The Mars Exploration Rovers science team witnessed a bit of
an expansion down here on Earth this month, while up on the Red Planet Spirit
and Opportunity continued roving along. As Halloween nears, the twin robot
geologists have put in another solid month's worth of work, overcoming every
occasional "hiccup." At this point, as Mars' orbit brings it as
close to Earth as it will get until the summer of 2018, both Spirit and Opportunity
are moving into new territories at their respective inspection sites.
I received the following question by email last week: "Do you know if the Mars rovers team has any plans to photograph Venus and Earth together in the evening sky from either rover site? They will be closest together around Sept. 29th."
Despite a few unexpected bumps and curves in their explorations
at Gusev Crater and Meridiani Planum, the Mars Exploration Rovers have
been working away and both Spirit and Opportunity have put in a very productive
month's worth of work on the Red Planet.
Spirit has returned enough pictures from the summit [summit
#1] of Husband Hill for the Mars Exploration Team to have put together
a 240-degree color panorama of her view, which they released at a news conference
today, held at NASA headquarters in Washington D.C. In coming days, the rover
will return the rest of the images to complete the full, 360-degree, color
The Mars Exploration Rovers have both encountered some truly challenging obstacles in recent days, but have also presented the team with some surprises, and continue to be in overall good health some 16 months after bouncing to a landing, and more than a year after completing their primary missions.
After more than a year of active-duty research, the Mars Exploration Rovers have caught 'second winds' -- in part because of their new, recently uploaded software and, in part -- however strange it may seem -- from the planet's notorious dust devils.
As Spirit rang in her new year at Gusev Crater on Mars Monday, NASA officials and mission team members celebrated the Mars Exploration Rovers first anniversary at an event that featured a press conference, storytelling session, and birthday party at the Jet Propulsion Laboratory (JPL).
The Mars Exploration Rovers are trudging ever onward through the dead of winter on the Red Planet dreaming, perhaps, if robots dream, of a white Christmas. But Spirit and Opportunity are robots after all and come this weekend "the poor little rovers will have to keep working, even on Christmas," MER Project Scientist Joy Crisp, of the Jet Propulsion Laboratory (JPL), told The Planetary Society earlier today.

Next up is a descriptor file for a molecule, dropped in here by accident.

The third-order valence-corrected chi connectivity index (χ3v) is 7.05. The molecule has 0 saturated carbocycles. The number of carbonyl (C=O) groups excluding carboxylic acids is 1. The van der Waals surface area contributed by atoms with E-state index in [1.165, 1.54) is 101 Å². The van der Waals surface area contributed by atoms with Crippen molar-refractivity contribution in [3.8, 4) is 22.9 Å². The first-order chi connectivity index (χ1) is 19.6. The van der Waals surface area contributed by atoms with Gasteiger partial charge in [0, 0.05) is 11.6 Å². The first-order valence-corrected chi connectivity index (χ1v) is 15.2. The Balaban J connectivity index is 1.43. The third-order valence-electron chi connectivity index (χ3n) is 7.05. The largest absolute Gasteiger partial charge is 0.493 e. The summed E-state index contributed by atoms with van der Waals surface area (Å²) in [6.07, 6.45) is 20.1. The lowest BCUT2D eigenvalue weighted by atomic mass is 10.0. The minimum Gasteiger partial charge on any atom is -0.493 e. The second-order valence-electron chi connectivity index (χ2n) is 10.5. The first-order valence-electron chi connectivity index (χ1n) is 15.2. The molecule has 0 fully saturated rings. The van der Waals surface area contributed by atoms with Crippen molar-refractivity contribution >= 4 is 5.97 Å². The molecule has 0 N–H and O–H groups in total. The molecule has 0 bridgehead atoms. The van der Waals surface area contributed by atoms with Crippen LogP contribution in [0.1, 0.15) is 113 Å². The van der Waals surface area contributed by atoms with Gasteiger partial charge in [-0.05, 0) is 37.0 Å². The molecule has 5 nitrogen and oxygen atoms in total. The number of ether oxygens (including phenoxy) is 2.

The Mars Exploration Rovers are roving ever on into new territories and deeper into the history books as they close in on the end of one full Earth year of active duty at their respective sites on Red Planet.
As winter gives way to spring on the Red Planet, the Mars Explorations Rovers are maintaining their 5-day a week work schedules and continuing to send surprises home to Earth. Despite a recurring 'ache' in one of her steering motors, Spirit is continuing her climb in the Columbia Hills toward a rock called Uchben, while her twin, Opportunity, is completing her work at Wopmay.
After nearly two weeks of sparse, infrequent communication, Spirit and Opportunity have survived winter solstice and resumed "reliable" contact with Earth and the Mars Exploration Rover team -- and NASA has extended funding for an additional six months of operations, as long as the little robot geologists keep working, space agency officials announced late Tuesday.
During the last four weeks, the Mars Exploration Rovers have braved the Martian winter to continue their geologic field work, sending home more evidence of past liquid water on the Red Planet and images of bizarre geologic formations the likes of which no one has seen before.
The twin rovers Spirit and Opportunity continue their trek across the varied surface of the Red Planet, climbing hills and descending into a crater. After a two-month journey of over 3 kilometers through rocky terrain, Spirit has now begun climbing the Columbia Hills, which were seen on the horizon in the early panoramas taken from the landing site. The rover is expected to spend much of its remaining life climbing the hills and analyzing their geological make-up. Meanwhile, on the other side of the planet, Opportunity is carefully descending into the stadium-sized depression dubbed "Endurance Crater" by the MER team. The rocky formations revealed on the slopes of the crater promise to provide some of the richest sources for studying the geological history of Mars.
The Mars Exploration Rovers are each entering new chapters in their extended missions that are already returning more intriguing discoveries, but they are both beginning to slow down now as the Martian winter closes in on them.